Note: Michael Uslan is also known for his lecture "Pow! Zap! Oy! How Jewish Immigrants Created Super Heroes".

1:15 pm - 2:15 pm
Location: 1A15
Spotlight on Chris Claremont and Paul Levitz: Superheroes: Fact and Fiction
Join the award-winning writers of The Uncanny X-Men and The Legion of Superheroes. Have your questions answered and learn the inside scoop on these two fabulous teams, how they came into their own in their 70’s, influencing comics, movies, videos, television. Chris Claremont is best known for his time on Marvel Comic’s X-Men, were he created such characters as Rogue, Gambit, Mystique, and Kitty Pryde. Paul Levitz is the long-time writer of The Legion of Superheroes for DC Comics.

Note : Paul Levitz gave Colossal Boy (Gim Allon) his Jewish background and scripted the 1-page story Tradition for DC's 9-11 book.


Abrams Comicarts - booth 1144
Published titles include Auschwitz, Hereville : How Mirka Got Her Sword and Yiddishkeit.

First Second Books - booth 1730
Published works include Klezmer : Tales of the Wild East, Resistance, Vampire Loves and Little Vampire.

NBM (Nantier Beall Minoustchine Publishing Inc.) - booth 1831
Published works include A Jew in Communist Prague, Brownsville and The Big Khan.


Neal Adams (illustrator of "The Ventures of Zimmerman" (parody of Bob Dylan) and "Son O' God", which appeared in the pages of National Lampoon)

Ernie Colon (illustrator of Anne Frank: The Anne Frank House Authorized Graphic Biography, as well as the second series of Mendy and the Golem comics)

Peter David (who infamously used the names of seder plate items for aliens in a Star Trek novel and who wrote the stories for The Incredible Hulk #386-387 ; see and

Danny Fingeroth (author of Disguised as Clark Kent: Jews, Comics, and the Creation of the Superhero)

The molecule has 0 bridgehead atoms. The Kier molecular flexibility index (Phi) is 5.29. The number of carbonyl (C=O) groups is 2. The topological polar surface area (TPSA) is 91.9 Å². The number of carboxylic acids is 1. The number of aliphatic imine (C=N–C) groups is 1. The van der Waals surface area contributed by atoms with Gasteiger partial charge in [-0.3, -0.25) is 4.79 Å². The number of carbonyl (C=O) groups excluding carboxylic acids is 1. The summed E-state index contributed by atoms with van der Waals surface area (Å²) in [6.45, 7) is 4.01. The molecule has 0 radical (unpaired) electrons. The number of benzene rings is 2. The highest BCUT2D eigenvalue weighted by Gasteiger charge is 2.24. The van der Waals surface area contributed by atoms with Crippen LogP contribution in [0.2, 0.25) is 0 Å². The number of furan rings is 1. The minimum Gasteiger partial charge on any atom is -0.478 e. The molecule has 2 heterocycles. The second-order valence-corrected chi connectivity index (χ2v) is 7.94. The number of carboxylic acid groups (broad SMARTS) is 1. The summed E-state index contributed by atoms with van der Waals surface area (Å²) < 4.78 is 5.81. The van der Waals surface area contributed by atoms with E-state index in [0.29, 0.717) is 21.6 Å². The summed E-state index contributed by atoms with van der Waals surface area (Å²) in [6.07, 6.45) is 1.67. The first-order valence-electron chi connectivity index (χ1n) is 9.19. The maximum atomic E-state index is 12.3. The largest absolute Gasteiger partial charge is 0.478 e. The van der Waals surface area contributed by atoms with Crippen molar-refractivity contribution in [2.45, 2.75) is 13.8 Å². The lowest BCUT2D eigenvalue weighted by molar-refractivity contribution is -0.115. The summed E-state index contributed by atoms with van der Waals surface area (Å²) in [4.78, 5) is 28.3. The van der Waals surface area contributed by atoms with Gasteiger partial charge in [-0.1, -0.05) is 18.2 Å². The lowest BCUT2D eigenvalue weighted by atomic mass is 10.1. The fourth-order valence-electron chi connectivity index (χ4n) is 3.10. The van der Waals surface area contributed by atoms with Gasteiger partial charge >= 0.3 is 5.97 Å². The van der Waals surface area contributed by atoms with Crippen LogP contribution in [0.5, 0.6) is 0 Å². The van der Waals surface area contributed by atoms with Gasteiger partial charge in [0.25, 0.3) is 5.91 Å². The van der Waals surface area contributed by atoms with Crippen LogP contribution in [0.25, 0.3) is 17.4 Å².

Keith Giffen (author of the Ragman miniseries that reintroduced the title character as a Jewish superhero and also creator of the characters Dreidel and Rabbi Zone, who both appeared in the pages of the last issue of the series The Heckler)

Rebekah Isaacs (illustrator of the series Drafted)

Phil Jimenez (illustrator of a Heroes online comic featuring an Israeli Mossad agent named Hana Gitelman)

Joe Kubert (author-illustrator of the graphic novels Jew Gangster and Yossel : April 19, 1943, as well as the Sgt. Rock : The Prophecy miniseries)

Peter Kuper (author-illustrator of the short biographical story "Promised Land" in Bleeding Heart #2, as well as the book-length autobiographical Stop Forgetting to Remember : The Autobiography of Walter Kurtz)

Stan Lee (Jewish comics legend who co-created the Fantastic Four, which has a Jewish character called The Thing and who appeared in the story "What if the Original Marvel Bullpen was the Fantastic Four?" in What If? #11)

Paul Levitz (author of "Tradition" in DC Comics' 9-11 September 11th 2001)

A. David Lewis (author of The Lone and Level Sands, a graphic novel adaptation of the story of Exodus) will be at booth #1546

Miriam Libicki (author-illustrator of jobnik!) will be at booth S9

Rob Liefeld (illustrator of stories in the Youngblood series, which included the Israeli superheroine Masada)

Todd McFarlane (co-plotter of the story "Remains" in Spawn #103)

Clifford Meth (author of the illustrated story "I, Gezheh" in Aardwolf #1).

Jimmy Palmiotti (co-creator of the short-lived golem series The Monolith from DC Comics)

Arlen Schumer (author-illustrator of Captain Israel)

Bill Sienkiewicz (illustrator of the story "Night Screams" in X-Men #159, in which Kitty is saved from Dracula by her Star of David necklace)

The 2 Sukkot-related comics which I made reference to at the beginning of this post are :

Jewish Hero Corps #2 (written by Alan Oirich ; illustrated by Ron Randall)
"The Secret of the Solar Succah"


The Escapists #2 (written by Brian K. Vaughan ; illustrated by Jason S. Alexander and Steve Rolston)